Extremely rare partly-printed DS, signed “John Hanson, Presid't,” one page, 16.5 x 13.5, no date, but circa 1781-82. Unissued ship's pass signed along the left side by Hanson as president, and countersigned by Charles Thomson as secretary. The embossed off-white "U.S.A. Sigil Naval" seal remains affixed to upper left. Attractively matted and framed to an overall size of 23 x 19.5. In fine condition, with light wrinkling along intersecting folds. Provenance: Christie’s December 2015.
On November 5, 1781, John Hanson became the first president of the Continental Congress to serve a one-year term under the provisions of the Articles of Confederation. The third overall Congressional president as the successor to both Samuel Huntington and Thomas McKean—their combined tenure totaling to seven months—Hanson did not initially enjoy the largely ceremonial role, which consisted of much correspondence and document signing, and purportedly considered resigning after a single week in office. Out of a sense of duty Hanson remained as president until November 3, 1782, and proceeded to fill his one-year tenure with a wealth of achievements that would set precedent for all future incumbents. Among his accomplishments: ordering all foreign troops off American soil, as well as the removal of all foreign flags; establishing the Great Seal of the United States, the first Treasury Department, the first Secretary of War, and the first Foreign Affairs Department; and declaring that the fourth Thursday of every November was to be Thanksgiving Day. Some consider Hanson to have been the first true president of the United States. A remarkably well-preserved document signed by a figure of unique historical importance—the first example of Hanson that we have ever offered.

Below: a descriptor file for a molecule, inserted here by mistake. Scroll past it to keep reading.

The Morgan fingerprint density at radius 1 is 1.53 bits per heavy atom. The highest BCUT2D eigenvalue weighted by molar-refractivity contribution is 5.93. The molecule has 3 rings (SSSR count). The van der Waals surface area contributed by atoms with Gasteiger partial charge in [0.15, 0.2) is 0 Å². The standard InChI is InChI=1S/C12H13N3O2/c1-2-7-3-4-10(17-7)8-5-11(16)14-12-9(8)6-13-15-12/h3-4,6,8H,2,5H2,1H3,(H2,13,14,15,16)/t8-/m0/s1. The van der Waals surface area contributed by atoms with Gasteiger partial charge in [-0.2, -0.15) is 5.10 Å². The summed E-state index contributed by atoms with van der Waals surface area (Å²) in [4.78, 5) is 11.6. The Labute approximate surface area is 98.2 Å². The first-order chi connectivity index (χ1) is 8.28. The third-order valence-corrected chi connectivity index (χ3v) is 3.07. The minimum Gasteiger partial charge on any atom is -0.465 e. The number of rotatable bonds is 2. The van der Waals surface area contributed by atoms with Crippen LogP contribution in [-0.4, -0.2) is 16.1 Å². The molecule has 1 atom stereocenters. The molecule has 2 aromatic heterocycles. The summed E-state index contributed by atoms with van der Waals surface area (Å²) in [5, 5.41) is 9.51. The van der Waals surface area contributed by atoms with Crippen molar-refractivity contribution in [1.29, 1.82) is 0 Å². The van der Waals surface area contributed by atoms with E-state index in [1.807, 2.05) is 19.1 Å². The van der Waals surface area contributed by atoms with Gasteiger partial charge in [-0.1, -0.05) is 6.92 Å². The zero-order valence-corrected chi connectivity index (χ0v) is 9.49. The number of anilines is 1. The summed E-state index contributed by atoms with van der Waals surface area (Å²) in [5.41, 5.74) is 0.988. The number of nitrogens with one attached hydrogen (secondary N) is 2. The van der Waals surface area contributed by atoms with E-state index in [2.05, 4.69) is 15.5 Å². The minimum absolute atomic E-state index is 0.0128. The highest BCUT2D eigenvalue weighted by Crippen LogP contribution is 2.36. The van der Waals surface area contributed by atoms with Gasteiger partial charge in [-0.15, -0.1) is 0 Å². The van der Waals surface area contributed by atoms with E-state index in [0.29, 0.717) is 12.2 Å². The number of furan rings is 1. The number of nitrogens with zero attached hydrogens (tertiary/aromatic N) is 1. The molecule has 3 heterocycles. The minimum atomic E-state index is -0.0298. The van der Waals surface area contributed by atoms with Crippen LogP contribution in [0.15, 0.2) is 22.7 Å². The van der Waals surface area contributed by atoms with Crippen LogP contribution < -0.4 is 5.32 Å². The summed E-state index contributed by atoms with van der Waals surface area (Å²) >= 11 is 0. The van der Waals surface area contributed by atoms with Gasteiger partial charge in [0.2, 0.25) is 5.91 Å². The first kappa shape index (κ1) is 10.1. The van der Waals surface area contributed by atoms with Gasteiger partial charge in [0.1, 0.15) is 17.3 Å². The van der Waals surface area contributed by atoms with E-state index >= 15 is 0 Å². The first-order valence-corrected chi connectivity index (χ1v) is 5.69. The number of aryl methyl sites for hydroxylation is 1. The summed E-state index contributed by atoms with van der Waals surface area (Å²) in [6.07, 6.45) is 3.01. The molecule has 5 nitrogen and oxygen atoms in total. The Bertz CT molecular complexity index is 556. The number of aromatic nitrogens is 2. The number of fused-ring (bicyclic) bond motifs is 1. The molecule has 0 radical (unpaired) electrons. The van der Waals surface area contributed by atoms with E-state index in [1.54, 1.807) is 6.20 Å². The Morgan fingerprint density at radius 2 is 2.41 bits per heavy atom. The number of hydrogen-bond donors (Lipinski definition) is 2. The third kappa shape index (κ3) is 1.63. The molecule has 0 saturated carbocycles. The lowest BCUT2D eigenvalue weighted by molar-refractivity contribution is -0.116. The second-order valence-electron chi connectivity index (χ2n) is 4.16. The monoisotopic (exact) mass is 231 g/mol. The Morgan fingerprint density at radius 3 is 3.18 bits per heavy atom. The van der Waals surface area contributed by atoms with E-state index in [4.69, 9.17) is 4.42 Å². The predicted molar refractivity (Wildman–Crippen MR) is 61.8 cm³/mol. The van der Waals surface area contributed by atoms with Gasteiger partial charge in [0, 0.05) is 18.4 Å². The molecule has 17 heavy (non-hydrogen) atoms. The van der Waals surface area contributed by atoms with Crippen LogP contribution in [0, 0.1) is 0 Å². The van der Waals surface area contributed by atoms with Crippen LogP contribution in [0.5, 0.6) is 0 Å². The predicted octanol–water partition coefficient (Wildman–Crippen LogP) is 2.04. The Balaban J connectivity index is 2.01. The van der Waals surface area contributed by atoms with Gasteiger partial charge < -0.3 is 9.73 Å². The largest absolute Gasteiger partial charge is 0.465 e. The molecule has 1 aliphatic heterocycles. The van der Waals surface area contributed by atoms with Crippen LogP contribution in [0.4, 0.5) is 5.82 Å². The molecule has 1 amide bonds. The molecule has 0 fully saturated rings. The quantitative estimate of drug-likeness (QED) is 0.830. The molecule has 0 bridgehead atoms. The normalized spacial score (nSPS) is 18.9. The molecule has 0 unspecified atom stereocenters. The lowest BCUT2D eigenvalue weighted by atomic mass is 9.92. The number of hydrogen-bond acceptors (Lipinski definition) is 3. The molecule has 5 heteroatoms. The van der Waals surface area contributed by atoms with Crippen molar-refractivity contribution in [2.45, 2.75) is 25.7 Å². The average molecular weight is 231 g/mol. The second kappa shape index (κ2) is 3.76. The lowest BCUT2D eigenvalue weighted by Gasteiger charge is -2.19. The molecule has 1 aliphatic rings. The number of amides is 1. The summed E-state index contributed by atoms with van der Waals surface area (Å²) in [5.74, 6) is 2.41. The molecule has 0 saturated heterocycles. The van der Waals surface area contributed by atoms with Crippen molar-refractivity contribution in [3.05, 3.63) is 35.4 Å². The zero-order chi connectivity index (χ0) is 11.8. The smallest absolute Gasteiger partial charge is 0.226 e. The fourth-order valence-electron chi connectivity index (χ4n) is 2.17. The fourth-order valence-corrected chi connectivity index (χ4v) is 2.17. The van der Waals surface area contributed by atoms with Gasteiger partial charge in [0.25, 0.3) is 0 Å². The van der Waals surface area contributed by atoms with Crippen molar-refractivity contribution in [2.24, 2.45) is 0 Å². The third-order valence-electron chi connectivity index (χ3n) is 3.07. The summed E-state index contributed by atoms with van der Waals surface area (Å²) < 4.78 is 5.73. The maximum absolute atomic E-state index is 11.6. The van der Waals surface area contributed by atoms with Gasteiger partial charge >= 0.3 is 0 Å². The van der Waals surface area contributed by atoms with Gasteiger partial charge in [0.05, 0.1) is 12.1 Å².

Terms and abbreviations used in our descriptions.